What does Philippians 2:13 mean?
ESV: for it is God who works in you, both to will and to work for his good pleasure.
NIV: for it is God who works in you to will and to act in order to fulfill his good purpose.
NASB: for it is God who is at work in you, both to desire and to work for His good pleasure.
CSB: For it is God who is working in you both to will and to work according to his good purpose.
NLT: For God is working in you, giving you the desire and the power to do what pleases him.
KJV: For it is God which worketh in you both to will and to do of his good pleasure.
In verse 12, Paul commands the Philippian Christians to "work out [their] own salvation," meaning they are to put the truth of their belief into practice. What they are in Christ needs to be "worked out" through their actions and attitudes. The reason for this command is given here in verse 13: God is acting through the lives of these believers. This understanding should lead believers to a deep sense of awe and appreciation.
Paul then adds two areas in which God operates in the life of the believer. First, God works in us to "will" His good pleasure. This includes the idea of placing desires or leading a believer to serve the Lord.
Second, God works in us "to work" for His good pleasure. God's Spirit in the believer gives both the desire and the strength to live for the Lord. "Work" appears as a common theme in this letter (Philippians 1:6; 2:12, 25, 30; 4:3). The idea of "his good pleasure" involves obedience (Philippians 2:12) according to God's Spirit. This is not the legalistic obedience of the law that Paul speaks against in the false teachings of the circumcision group, but rather obedience based on a love for God based on the Spirit living within the believer.
Philippians 2:12–18 explains how Christians ought to live, considering all that Christ was willing to do for them. The command to ''work out'' salvation is a directive to let the new birth in Christ translate into actions. As a part of this, believers should serve God without griping or complaining. Paul knows that his service to God has been hard, but this is simply another form of offering. All Christians are invited to serve in the same selfless way.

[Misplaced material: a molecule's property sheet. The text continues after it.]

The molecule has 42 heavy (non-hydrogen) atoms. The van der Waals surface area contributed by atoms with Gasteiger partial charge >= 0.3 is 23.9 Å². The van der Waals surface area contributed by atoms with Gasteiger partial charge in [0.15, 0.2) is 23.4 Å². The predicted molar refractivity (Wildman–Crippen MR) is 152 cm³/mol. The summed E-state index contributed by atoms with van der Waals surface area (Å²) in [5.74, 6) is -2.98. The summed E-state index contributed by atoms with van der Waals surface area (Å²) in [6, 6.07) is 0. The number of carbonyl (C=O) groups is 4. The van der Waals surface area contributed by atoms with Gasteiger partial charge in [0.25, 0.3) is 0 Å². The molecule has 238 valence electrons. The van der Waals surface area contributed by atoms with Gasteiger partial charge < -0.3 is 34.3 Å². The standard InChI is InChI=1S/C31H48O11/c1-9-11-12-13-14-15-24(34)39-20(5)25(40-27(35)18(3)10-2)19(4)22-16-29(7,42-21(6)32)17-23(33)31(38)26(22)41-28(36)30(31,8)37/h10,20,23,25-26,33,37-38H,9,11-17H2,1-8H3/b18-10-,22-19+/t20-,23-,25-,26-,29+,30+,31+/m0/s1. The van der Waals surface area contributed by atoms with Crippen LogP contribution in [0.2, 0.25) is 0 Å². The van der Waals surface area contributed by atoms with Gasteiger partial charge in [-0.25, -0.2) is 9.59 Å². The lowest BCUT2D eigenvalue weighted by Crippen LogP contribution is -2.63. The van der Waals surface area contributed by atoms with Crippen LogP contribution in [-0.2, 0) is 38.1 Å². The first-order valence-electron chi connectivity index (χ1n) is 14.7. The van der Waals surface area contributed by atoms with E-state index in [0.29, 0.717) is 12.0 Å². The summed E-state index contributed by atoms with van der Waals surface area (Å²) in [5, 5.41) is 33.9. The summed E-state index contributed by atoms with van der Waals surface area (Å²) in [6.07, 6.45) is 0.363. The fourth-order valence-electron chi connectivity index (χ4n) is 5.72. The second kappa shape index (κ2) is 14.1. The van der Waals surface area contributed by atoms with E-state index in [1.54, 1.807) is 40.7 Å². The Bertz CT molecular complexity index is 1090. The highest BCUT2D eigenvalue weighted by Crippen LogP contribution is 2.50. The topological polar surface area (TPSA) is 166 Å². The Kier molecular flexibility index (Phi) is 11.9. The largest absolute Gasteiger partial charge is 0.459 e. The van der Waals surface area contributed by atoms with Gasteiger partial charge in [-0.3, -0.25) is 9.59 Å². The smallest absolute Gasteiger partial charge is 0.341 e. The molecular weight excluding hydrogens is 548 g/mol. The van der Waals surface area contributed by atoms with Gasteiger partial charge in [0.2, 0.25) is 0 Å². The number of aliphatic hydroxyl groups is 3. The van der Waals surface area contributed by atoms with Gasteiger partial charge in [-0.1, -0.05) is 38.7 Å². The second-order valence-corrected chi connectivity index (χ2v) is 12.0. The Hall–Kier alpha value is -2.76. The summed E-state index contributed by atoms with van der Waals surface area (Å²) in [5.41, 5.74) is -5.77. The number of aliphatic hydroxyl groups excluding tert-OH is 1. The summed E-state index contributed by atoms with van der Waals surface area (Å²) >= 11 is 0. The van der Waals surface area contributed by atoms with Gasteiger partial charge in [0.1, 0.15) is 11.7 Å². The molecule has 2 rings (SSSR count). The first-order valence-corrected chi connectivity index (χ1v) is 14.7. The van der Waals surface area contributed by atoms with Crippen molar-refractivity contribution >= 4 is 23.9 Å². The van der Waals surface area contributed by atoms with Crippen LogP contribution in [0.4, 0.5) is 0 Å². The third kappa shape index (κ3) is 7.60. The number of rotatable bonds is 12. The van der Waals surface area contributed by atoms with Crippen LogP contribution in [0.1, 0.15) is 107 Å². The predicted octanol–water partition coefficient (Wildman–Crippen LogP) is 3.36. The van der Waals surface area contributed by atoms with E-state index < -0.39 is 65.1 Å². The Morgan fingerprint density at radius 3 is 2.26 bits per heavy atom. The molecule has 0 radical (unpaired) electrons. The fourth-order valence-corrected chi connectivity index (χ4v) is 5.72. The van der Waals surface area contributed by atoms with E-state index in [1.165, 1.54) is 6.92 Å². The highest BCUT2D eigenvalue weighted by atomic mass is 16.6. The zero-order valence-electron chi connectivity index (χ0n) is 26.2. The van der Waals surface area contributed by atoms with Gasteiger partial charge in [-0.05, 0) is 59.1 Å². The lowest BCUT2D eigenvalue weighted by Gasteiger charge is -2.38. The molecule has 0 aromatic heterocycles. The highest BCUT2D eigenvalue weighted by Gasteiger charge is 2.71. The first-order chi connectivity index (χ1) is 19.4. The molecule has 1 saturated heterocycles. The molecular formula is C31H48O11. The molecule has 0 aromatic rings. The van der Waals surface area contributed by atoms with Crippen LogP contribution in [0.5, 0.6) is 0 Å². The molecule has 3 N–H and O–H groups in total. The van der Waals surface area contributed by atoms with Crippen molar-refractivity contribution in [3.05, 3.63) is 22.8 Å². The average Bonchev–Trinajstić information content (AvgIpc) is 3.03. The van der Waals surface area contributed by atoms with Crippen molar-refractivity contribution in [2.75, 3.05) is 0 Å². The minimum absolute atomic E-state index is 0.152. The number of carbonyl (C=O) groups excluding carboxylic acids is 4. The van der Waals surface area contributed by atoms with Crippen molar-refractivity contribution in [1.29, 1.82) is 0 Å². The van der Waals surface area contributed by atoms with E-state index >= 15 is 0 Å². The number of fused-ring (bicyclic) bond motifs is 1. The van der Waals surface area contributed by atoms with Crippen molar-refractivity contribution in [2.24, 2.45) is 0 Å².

Paul describes Jesus Christ as one willing to be humble, in obedience to God the Father. For this, God will exalt Jesus' name above all others. Someday, one way or another, all people will admit that Jesus Christ is Lord, and submit to Him. Paul wants the Philippian believers to live with contentment and unity, without complaining. Instructions are given regarding two visitors. The first is actually the one delivering this letter, Epaphroditus. The other is Timothy, Paul's trusted friend, who hopefully will be visiting soon.
Philippians 1 focused on the importance of perspective. A Christian's life, lived for Christ, may be hard or easy, but all things can give God glory. Chapter 2 frames this concept through the humility shown by Jesus Christ. His willingness to obey God the Father, even being crucified, is the ultimate example of humble service. In return, His name will be honored more than any other. Paul's instructions regarding Timothy and Epaphroditus also form a bridge to chapter 3, where Paul will contrast these good men with the dangers of false teachers.
Philippians is Paul's discussion of living the Christian life. In this letter to the church of Philippi, Paul highlights themes such as joy and glory. He also puts great emphasis on how a Christian's thinking—their attitude—affects the way they live out their faith. Paul is very thankful for the support of the Philippian church, but is also concerned about the influence of various false teachers. This letter is less theological than most of his other writings, and more practical.
Accessed 2/25/2024 10:48:21 AM
© Copyright 2002-2024 Got Questions Ministries. All rights reserved.
Text from ESV, NIV, NASB, CSB, NLT, KJV © Copyright respective owners, used by permission.